Tessa Gengnagel studied History and Latin Philology of the Middle Ages for her B.A. at the University of Freiburg before obtaining an M.A. in European Multimedia Arts & Cultural Heritage Studies at the University of Cologne. She did her Ph.D. in the field of Digital Humanities under the supervision of Prof. Manfred Thaller and Prof. Susanne Wittekind (publication forthcoming). The thesis is focused on the digital scholarly edition of non-textual materials, e.g. multi-transmitted picture programmes in medieval manuscripts and multi-versioned modern film works. From early on in her studies, she has held several positions as student and research assistant, such as working in the project management of the Marie Curie DiXiT. Occasionally, you may find her tweeting as @resonanzfilter. (2019–)

Estelle Guéville ( is a French curator and researcher currently pursuing her PhD in Medieval Studies at Yale. She holds B.A.s in History and Art History and M.A.s in History and the Management of Cultural Heritage from Université Paris 1 Panthéon Sorbonne. Before joining Yale, she worked for several cultural institutions in France and the Gulf, including the Louvre Abu Dhabi, the Bibliothèque nationale de France and the Musée national du Moyen Age – Thermes de Cluny in Paris. At Yale, she co-created the Graduate Digital Humanities Colloquium, a working group bringing together graduate students across disciplines to explore how digital tools can offer new possibilities in humanistic inquiry. Her research interests include the qualitative and quantitative study of manuscripts, as well as questions of authorship, attribution and copy. She is the co-creator of the Paris Bible Project, a digital humanities initiative studying abbreviations and special letter forms as markers of scribal practices. Other projects include work on illuminations (“Understanding Medieval Manuscripts Gilding Techniques” and “Deep Illumination”) and several Public Humanities initiatives. In her dissertation, she aims to recover the history of medieval female scribes, using both traditional and digital methods of history and art history. (2023–)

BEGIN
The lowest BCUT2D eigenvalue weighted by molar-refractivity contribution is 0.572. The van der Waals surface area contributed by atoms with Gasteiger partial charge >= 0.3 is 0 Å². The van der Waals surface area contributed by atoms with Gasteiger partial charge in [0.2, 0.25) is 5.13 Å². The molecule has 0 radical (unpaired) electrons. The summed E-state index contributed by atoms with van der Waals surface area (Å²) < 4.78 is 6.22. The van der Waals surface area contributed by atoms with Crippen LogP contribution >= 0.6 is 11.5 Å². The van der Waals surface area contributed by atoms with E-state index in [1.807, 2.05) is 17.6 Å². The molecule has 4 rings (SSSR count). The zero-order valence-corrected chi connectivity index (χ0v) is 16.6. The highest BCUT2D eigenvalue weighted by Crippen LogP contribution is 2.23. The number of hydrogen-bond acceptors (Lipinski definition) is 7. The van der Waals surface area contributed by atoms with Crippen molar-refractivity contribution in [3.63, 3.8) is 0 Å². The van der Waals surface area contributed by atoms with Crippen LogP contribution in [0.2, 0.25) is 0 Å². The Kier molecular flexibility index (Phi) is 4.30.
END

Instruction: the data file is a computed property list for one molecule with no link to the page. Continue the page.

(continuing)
Catrin Haberfield is a PhD student in English at Stanford University. They hold a BA in English Language and Literature from the University of Oxford and an MA in Medieval and Early Modern Studies from the University of Manchester. Catrin now specialises in early medieval material and textual culture across the Insular world – in particular, using UX theory to identify the user journeys of textual objects and re-examine approaches to digitisation. They are a co-organiser of the Medieval Misuse reading group, a member of Stanford Manuscript Sciences, and a co-editor of the Old English Poetry in Facsimile project. They can be found on Twitter @CatrinH42. (2023–)

After positions in various digital edition projects such as the “St Patrick’s Confessio HyperText Stack” (Royal Irish Academy, Dublin) or the “Edition der Fränkischen Herrschererlasse” (Cologne University / North Rhine-Westphalian Academy of Sciences, Humanities and the Arts), Daniela Schulz is currently working at the Herzog August Bibliothek Wolfenbüttel in the context of “CLARIAH-DE” and the “Hybridedition der deutschsprachigen Werke des Martin Opitz”. Her main research interests are digital scholarly editing, data modeling, LOD, manuscript studies as well as late antique / early medieval (legal) history. Daniela (rarely) tweets as @DelaLostinDH. For more information visit (2019–)

Former Members

Nathan Daniels. Ph.D. candidate in History, Johns Hopkins University. (2019–22)

James B. Harr, III. Ph.D. in Communication, Rhetoric, and Digital Media, North Carolina State University. (2019–23)

Aylin Malcolm. Ph.D. in English, University of Pennsylvania. (2019–23)

Caitlin Postal. Ph.D. in English, University of Washington. (2019–23)